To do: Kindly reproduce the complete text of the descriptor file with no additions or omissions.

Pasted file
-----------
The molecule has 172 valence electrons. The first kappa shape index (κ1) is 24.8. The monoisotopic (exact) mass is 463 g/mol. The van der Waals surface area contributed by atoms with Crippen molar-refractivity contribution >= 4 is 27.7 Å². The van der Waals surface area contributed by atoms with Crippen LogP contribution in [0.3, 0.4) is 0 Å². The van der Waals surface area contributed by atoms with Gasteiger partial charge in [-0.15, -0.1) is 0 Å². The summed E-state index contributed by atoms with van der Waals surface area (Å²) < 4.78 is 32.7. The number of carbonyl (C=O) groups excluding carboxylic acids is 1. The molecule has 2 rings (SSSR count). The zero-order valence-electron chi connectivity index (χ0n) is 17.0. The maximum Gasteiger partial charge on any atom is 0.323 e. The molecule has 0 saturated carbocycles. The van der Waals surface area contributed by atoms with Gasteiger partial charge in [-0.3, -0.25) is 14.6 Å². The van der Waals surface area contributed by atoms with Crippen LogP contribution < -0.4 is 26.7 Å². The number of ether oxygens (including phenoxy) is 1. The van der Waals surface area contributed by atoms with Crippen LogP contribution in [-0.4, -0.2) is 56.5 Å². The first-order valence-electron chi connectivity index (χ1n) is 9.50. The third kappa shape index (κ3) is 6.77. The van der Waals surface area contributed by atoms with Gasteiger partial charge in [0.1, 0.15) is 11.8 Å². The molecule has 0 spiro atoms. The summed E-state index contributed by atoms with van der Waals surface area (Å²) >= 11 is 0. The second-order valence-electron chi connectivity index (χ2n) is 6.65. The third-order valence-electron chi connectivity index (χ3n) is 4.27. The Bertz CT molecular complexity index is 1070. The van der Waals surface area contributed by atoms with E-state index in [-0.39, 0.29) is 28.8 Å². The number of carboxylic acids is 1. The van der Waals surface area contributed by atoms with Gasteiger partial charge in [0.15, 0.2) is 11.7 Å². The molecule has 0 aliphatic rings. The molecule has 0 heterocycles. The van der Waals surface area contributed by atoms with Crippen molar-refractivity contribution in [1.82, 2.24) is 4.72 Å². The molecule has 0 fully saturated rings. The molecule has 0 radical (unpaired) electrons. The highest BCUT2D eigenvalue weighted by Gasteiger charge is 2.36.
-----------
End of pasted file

The molecule has 172 valence electrons. The first kappa shape index (κ1) is 24.8. The monoisotopic (exact) mass is 463 g/mol. The van der Waals surface area contributed by atoms with Crippen molar-refractivity contribution >= 4 is 27.7 Å². The van der Waals surface area contributed by atoms with Crippen LogP contribution in [0.3, 0.4) is 0 Å². The van der Waals surface area contributed by atoms with Gasteiger partial charge in [-0.15, -0.1) is 0 Å². The summed E-state index contributed by atoms with van der Waals surface area (Å²) < 4.78 is 32.7. The number of carbonyl (C=O) groups excluding carboxylic acids is 1. The molecule has 2 rings (SSSR count). The zero-order valence-electron chi connectivity index (χ0n) is 17.0. The maximum Gasteiger partial charge on any atom is 0.323 e. The molecule has 0 saturated carbocycles. The van der Waals surface area contributed by atoms with Gasteiger partial charge in [-0.3, -0.25) is 14.6 Å². The van der Waals surface area contributed by atoms with Crippen LogP contribution < -0.4 is 26.7 Å². The number of ether oxygens (including phenoxy) is 1. The van der Waals surface area contributed by atoms with Crippen LogP contribution in [-0.4, -0.2) is 56.5 Å². The first-order valence-electron chi connectivity index (χ1n) is 9.50. The third kappa shape index (κ3) is 6.77. The van der Waals surface area contributed by atoms with Gasteiger partial charge in [0.1, 0.15) is 11.8 Å². The molecule has 0 spiro atoms. The summed E-state index contributed by atoms with van der Waals surface area (Å²) >= 11 is 0. The second-order valence-electron chi connectivity index (χ2n) is 6.65. The third-order valence-electron chi connectivity index (χ3n) is 4.27. The Bertz CT molecular complexity index is 1070. The van der Waals surface area contributed by atoms with E-state index in [-0.39, 0.29) is 28.8 Å². The number of carboxylic acids is 1. The van der Waals surface area contributed by atoms with Gasteiger partial charge in [0.15, 0.2) is 11.7 Å². The molecule has 0 aliphatic rings. The molecule has 0 heterocycles. The van der Waals surface area contributed by atoms with Crippen molar-refractivity contribution in [1.82, 2.24) is 4.72 Å². The molecule has 0 fully saturated rings. The molecule has 0 radical (unpaired) electrons. The highest BCUT2D eigenvalue weighted by Gasteiger charge is 2.36.